of 7–8 November; the city was then occupied by Allied troops. However, resistance continued at Oran and Casablanca. Giraud flew to Algiers on 9 November, but his attempt to assume command of French forces was rebuffed; his broadcast directing French troops to cease resistance and join the Allies was ignored. His mission was to prevent information about Allied convoys off the coast of Africa falling into enemy hands ''Muggeridge , Ancient &
; Modern'') said that he encountered no such feeling – indeed he had been allowed, on occasion, to eat and drink for nothing at Maxim's (Maxim's Paris). He was assigned to make an initial investigation into P. G. Wodehouse's five broadcasts from Berlin during the war. Though he was prepared to dislike Wodehouse, the interview became the start of a lifelong friendship and publishing relationship. Muggeridge ended the war as a Captain (Captain (land)). From 1898 to 1902 Édouard Drumont represented Algiers in the Chamber of Deputies (Chamber of Deputies of France). He was sued for accusing a parliamentary deputy of having taken a bribe from the prominent Jewish banker Édouard Alphonse de Rothschild to pass a piece of legislation the banker wanted. Drumont attracted many supporters and was one of the primary sources of antisemitic ideas that would later be embraced by Nazism. see also "In 1886 the French antisemite Edouard Drumont published 'La France Juive' (Jewish France), creating the false nightmarish image of a France dominated by Jews, and sowing the poisonous seeds which came to fruit when Vichy French officials collaborated in the mass muder of French Jewry." in Adam Keller, ''Drumont's Jewish disciple'', 2008-06-02 He exploited the Panama Company Scandal (Panama scandals) Arendt, Hannah. The Origins of Totalitarianism. Harvest Books, 1973; ISBN 0-15-670153-7, p. 95-99. and reached the peak of his notoriety during the Dreyfus Affair, in which he was the most strident of Alfred Dreyfus' accusers. Ali Pasha wanted to establish in the Mediterranean a sea-power which should rival that of the dey of Algiers. In order to gain a seaport on the Albanian coast that was dominated by Venice, Ali Pasha formed an alliance with Napoleon I of France who had established François Pouqueville as his general consul in Ioannina, with the complete consent of the Ottoman (Ottoman Empire) Sultan Selim III. production 2005–2010 assembly Puebla (Puebla, Puebla), Mexico Changchun, China (CKD) Uitenhage, South Africa(CKD) Aurangabad (Aurangabad, Maharashtra), India (CKD) Kaluga, Russia (CKD) Algiers, Algeria (CKD; SOVAC (:de:SOVAC)) body_style 4-door saloon sedan (sedan (automobile)) 4-door station wagon Since the capture of Algiers by the Ottomans Oruch and Barbarossa (Hayreddin Barbarossa) in 1516, Algeria had been a base for conflict and piracy in the Mediterranean. thumb left Bombardment of Algiers (File:Bombardement d'Alger.1682.jpg) in 1682, by Abraham Duquesne. In 1681, Louis XIV asked Admiral (Admiral (France)) Abraham Duquesne to fight the Barbary pirates, and he bombarded Algiers between 1682 and 1683 to help Christian captives. ''Martin's History of France'' by Henri Martin, p.522 Again, d'Estrées (Jean II d'Estrées) bombarded Tripoli and Algiers from 1685 to 1688. An ambassador from Algiers visited the Court in Versailles, and a Treaty was signed in 1690 that provided peace throughout the 18th century. ''Europe Through Arab Eyes, 1578–1727'' by Nabil Matar, p.105-106 During the Directory (French Directory) regime of the First French Republic (1795–1799), the Bacri and the Busnach, Jewish negotiants of Algiers, provided important quantities of grain for Napoleon's soldiers (Grande Armée) who participated in the Italian campaign (French Revolutionary Wars: Campaigns of 1796) of 1796. However, Bonaparte refused to pay the bill back, claiming it was excessive. In 1820, Louis XVIII paid back half of the Directory's debts. The Dey, who had loaned to the Bacri 250,000 franc (French franc)s, requested from France the rest of the money. thumb right 250px A print showing Fadhma N'Soumer during combat, although in real life, it seems that Lalla Fadhma did not herself use weapons (Image:Portrait-Fatma N'Soumer.jpg) The French began their occupation of Algiers in 1830, starting with a landing in Algiers. As occupation turned into colonization, Kabylia remained the only region independent of the French government. Pressure on the region increased, and the will of her people to resist and defend Kabylie increased as well. thumb Capture of the Zaatcha (1849) (File:Prise de la Zaatcha (1849).png) Shortly after Louis Philippe's constitutional monarchy was overthrown in the revolution of 1848, the new government of the Second Republic (French Second Republic) ended Algeria's status as a colony and declared in the 1848 Constitution the occupied lands an integral part of France. Three civil territories — Algiers, Oran (Oran (department)), and Constantine (Constantine, Algeria) — were organized as French départements (Departments of France) (local administrative units) under a civilian government. For the first time, French citizens in the civil territories elected their own councils and mayors; Muslims had to be appointed, could not hold more than one-third of council seats, and could not serve as mayors or assistant mayors. The administration of territories outside the zones settled by colons remained under the French Army. Local Muslim administration was allowed to continue under the supervision of French Army commanders, charged with maintaining order in newly pacified regions, and the bureaux arabes. Theoretically, these areas were closed to European colonization. Just to the west of Aghlabid lands, Abd ar Rahman ibn Rustam ruled most of the central Maghrib from Tahert, southwest of Algiers. The rulers of the Rustamid imamate, which lasted from 761 to 909, each an Ibadi Kharijite imam, were elected by leading citizens. The imams gained a reputation for honesty, piety, and justice. The court at Tahert was noted for its support of scholarship in mathematics, astronomy, and astrology, as well as theology and law. The Rustamid imams, however, failed, by choice or by neglect, to organize a reliable standing army. This important factor, accompanied by the dynasty's eventual collapse into decadence, opened the way for Tahert's demise under the assault of the Fatimids. For many years, the Fatimids posed a threat to Morocco, but their deepest ambition was to rule the East, the Mashriq, which included Egypt and Muslim lands beyond. By 969, they had conquered Egypt and in 972, the Fatimid ruler Al Muizz established the new city of Cairo as his capital. The Fatimids left the rule of Ifriqiya and most of Algeria to the Zirids (972–1148). This Berber dynasty, which had founded the towns of Miliana, Médéa, and Algiers and centered significant local power in Algeria for the first time, turned over its domain west of Ifriqiya to the Banu Hammad branch of its family. The Hammadids ruled from 1011 to 1151, during which time Bejaïa became the most important port in North Africa. Without much difficulty, Christian Spain imposed its influence on the Maghrib coast by constructing fortified outposts (presidios) and collecting tribute during the 15th and early 16th centuries. On or near the Algerian coast, Spain took control of Mers el Kebir in 1505, Oran in 1509, and Tlemcen, Mostaganem, and Ténès, all west of Algiers, in 1510. In the same year, the merchants of Algiers handed over one of the rocky islets in their harbor, where the Spaniards built a fort. The presidios in North Africa turned out to be a costly and largely ineffective military endeavor that did not guarantee access for Spain's merchant fleet. Indeed, most trade seemed to be transacted in the numerous free ports. Moreover, from the 16th to the 18th century, sailing superior ships and hammering out shrewd concessions, merchants from England, Portugal, the Netherlands, France, and Italy, as well as Spain, dominated Mediterranean trade (Mediterranean Sea). The Armée de Libération Nationale (ALN) commanders and the GPRA (Provisional Government of the Algerian Republic) (Gouvernement Provisionel de la République Algérienne) struggled for power, including an unsuccessful attempt to dismiss Colonel Houari Boumédiènne, chief of staff of the ALN in Morocco. Boumédiènne formed an alliance with Ahmed Ben Bella, who together with Mohamed Khider and Rabah Bitat, announced the formation of the Political Bureau (''Bureau Politique'') as a rival government to the GPRA, which had installed itself in Algiers as the "Provisional Executive". Boumédiènne's forces entered Algiers in September, where he was joined by Ben Bella, who quickly consolidated his power. Ben Bella purged his political opponents from the single slate of candidates for the forthcoming Algerian National Assembly elections. However, underlying opposition to the Political Bureau and to the absence of alternative candidates was manifested in an 18 percent abstention rate nationwide that rose to 36 percent of the electorate in Algiers. Representatives of these groups and members of the Algerian Communist Party (''Parti Communiste Algérien'', PCA) met in Algiers in 1936 at the first Algerian Muslim Congress. The congress drew up an extensive Charter of Demands, which called for the abolition of laws permitting imposition of the ''régime d'exception'', political integration of Algeria and France, maintenance of personal legal status by Muslims acquiring French citizenship, fusion of European and Muslim education systems in Algeria, freedom to use Arabic in education and the press, equal wages for equal work, land reform, establishment of a single electoral college, and universal suffrage. Allied landings were made at Algiers and Oran by 70,000 British and United States troops on November 8, 1942, in coordination with landings in Morocco. As part of Operation Torch under the overall command of General Dwight D. Eisenhower, Algiers and Oran were secured two days later after a determined resistance by French defenders. On November 11, Admiral François Darlan, commander in chief of Vichy French forces, ordered a ceasefire in North Africa. Algeria provided a base for the subsequent Allied campaign in Tunisia. History In 1481 the Papal bull ''Æterni regis (Aeterni regis)'' had granted all land south of the Canary Islands to Portugal. Only this archipelago and the possessions of Santa Cruz de la Mar Pequeña (1476–1524), Melilla (conquered (Conquest of Melilla) by Pedro de Estopiñán in 1497), Villa Cisneros (founded in 1502 in current Western Sahara), Mazalquivir (1505), Peñón de Vélez de la Gomera (1508), Oran (1509–1790), Algiers (1510–1529), Bugia (1510–1554), Tripoli (Tripoli, Libya) (1511–1551), Tunis (1535–1569) and Ceuta (ceded by Portugal in 1668) remained as Spanish territory in Africa. When the Gestapo captured Jean Moulin, Frenay fled to Algiers. In November 1943 he met De Gaulle who appointed him as a minister of prisoners, refugees and deportees (deportation). The region south of Algiers, in particular, came to be virtually dominated by the GIA; they called it the "liberated zone". Later it would be known as the "triangle of death (Triangle of Death (Algeria))". During this period, judging from its London-based magazine ''Al-Ansar (Al-Ansar (magazine))'', it worked out ever broader ideological justifications for killing civilians, with the help of fatwas from such figures as Abu Qatada. Abu Qatada's writings and speeches have been critically assessed by a contemporary Muslim scholar, Shaykh 'Abdul-Malik ar-Ramadani al-Jaza'iri, in the book ''Takhlis al-'Ibad min Wahshiyyat Ab'il-Qataad aladhi yu'du ila Qatli'n-Nisa wa Awlad'' (Jeddah: Maktabah Asalah al-Athariyyah, 1422AH commons:(الجزائر (مدينة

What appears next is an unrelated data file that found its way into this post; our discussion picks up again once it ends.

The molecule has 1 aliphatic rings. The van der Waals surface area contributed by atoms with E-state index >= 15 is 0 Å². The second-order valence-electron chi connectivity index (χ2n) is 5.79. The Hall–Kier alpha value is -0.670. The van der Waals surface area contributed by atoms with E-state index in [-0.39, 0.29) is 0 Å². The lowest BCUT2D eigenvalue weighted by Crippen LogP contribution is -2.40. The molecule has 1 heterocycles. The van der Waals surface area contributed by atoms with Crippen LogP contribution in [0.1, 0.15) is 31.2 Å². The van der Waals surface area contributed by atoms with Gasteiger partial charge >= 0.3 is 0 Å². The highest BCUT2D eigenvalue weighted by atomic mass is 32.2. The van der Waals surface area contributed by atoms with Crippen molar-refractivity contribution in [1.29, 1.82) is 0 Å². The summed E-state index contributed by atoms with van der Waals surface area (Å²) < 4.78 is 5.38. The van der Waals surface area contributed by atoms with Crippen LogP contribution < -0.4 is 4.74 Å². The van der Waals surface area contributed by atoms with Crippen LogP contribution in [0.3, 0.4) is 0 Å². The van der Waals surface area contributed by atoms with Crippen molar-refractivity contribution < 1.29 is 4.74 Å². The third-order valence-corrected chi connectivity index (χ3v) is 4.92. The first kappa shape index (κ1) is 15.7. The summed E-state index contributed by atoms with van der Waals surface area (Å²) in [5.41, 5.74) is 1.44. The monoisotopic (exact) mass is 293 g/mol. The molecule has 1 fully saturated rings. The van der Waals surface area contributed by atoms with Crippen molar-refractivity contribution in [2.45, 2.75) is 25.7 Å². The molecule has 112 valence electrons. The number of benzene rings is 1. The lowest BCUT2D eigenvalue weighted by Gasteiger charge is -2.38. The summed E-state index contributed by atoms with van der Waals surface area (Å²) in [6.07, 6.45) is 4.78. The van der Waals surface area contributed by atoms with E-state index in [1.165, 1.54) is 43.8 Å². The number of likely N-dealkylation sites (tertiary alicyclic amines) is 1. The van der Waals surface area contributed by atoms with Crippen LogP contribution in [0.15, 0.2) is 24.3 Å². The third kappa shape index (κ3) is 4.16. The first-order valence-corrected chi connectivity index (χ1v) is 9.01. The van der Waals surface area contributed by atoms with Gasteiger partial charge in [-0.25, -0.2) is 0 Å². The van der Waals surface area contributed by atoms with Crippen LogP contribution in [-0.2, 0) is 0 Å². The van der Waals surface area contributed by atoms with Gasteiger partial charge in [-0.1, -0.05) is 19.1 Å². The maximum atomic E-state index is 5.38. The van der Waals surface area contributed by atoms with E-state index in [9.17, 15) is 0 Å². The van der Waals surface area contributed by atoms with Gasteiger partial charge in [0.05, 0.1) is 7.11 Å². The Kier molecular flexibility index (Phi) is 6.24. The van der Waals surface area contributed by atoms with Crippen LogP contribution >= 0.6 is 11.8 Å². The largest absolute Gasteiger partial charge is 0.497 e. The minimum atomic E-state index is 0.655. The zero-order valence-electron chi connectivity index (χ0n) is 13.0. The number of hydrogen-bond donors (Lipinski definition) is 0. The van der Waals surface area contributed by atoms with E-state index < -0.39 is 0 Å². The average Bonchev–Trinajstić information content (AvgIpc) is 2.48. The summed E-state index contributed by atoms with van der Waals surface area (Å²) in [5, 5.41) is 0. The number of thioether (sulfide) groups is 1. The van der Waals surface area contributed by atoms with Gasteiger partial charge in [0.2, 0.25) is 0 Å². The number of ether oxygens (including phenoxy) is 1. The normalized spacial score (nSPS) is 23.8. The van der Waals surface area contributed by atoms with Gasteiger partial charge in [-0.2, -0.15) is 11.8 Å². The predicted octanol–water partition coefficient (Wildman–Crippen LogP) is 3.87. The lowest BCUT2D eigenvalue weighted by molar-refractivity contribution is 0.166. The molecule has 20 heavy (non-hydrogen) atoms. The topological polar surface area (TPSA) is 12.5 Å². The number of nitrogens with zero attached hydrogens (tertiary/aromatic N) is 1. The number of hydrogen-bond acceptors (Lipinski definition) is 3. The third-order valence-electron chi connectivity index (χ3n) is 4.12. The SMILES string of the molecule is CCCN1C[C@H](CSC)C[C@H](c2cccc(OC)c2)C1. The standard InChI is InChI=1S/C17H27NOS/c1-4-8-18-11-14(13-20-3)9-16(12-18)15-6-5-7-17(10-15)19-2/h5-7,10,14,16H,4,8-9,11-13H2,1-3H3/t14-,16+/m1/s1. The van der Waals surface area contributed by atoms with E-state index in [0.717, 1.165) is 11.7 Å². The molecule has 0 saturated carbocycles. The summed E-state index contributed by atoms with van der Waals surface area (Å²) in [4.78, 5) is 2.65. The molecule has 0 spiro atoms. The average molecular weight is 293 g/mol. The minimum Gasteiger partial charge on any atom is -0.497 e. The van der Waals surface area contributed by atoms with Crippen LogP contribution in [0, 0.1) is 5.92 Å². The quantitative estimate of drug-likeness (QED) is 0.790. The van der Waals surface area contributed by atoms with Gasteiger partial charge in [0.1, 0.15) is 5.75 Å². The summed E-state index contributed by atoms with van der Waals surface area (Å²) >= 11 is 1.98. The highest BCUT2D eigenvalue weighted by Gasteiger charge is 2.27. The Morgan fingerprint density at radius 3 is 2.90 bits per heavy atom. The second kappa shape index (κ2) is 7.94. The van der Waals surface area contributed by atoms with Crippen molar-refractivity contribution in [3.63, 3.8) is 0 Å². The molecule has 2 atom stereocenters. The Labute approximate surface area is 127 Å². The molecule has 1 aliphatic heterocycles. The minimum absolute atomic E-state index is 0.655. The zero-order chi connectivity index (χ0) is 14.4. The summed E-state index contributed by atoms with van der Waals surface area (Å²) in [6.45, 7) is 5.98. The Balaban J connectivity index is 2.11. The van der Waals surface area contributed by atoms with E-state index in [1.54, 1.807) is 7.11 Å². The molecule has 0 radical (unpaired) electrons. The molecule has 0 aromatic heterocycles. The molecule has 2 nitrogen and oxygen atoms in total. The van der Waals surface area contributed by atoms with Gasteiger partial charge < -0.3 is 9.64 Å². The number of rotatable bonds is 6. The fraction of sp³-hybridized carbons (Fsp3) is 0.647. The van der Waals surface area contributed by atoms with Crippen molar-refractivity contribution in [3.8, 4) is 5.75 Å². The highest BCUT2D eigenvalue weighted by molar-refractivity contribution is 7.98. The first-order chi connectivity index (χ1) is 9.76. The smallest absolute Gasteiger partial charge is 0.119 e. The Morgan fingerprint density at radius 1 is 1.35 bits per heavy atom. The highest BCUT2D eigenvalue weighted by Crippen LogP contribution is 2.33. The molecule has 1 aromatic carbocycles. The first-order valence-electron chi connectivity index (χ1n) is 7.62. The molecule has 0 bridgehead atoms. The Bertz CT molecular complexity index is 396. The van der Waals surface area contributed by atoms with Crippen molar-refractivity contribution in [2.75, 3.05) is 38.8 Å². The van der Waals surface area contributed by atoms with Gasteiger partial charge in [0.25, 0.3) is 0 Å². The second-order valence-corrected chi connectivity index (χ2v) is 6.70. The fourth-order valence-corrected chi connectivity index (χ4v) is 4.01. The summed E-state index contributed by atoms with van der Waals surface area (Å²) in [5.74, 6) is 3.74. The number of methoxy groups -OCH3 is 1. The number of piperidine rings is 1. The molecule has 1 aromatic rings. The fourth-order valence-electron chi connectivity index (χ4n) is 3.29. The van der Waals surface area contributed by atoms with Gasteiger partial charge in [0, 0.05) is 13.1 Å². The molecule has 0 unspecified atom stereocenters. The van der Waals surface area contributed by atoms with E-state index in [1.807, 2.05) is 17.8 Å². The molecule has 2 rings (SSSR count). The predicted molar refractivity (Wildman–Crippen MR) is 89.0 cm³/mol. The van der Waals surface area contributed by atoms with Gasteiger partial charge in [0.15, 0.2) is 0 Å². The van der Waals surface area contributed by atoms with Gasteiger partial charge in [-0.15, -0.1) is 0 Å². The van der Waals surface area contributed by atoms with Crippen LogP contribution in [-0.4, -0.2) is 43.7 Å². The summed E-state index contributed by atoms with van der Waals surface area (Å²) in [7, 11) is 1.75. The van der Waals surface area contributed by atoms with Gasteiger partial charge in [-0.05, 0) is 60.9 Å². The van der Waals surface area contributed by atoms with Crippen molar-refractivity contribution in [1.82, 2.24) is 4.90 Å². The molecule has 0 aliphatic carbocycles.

'''Algiers''' ( ) is the capital (Capital (political)) and largest city of Algeria. According to the 1998 census, the population of the city proper was 1,519,570 and that of the urban agglomeration was 2,135,630. In 2009, the population was about 3,500,000. An estimate put the population at about 3,574,000 in 2010. Algiers is located on the Mediterranean Sea and in the north-central portion of Algeria.
Sometimes nicknamed ''El-Behdja'' (البهجة) or alternatively ''Alger la Blanche'' ("Algiers the White") for the glistening white of its buildings as seen rising up from the sea, Algiers is situated on the west side of a bay of the Mediterranean Sea. The modern part of the city is built on the level ground by the seashore; the old part, the ancient city of the deys, climbs the steep hill behind the modern town and is crowned by the casbah or citadel, above the sea. The casbah and the two quays form a triangle.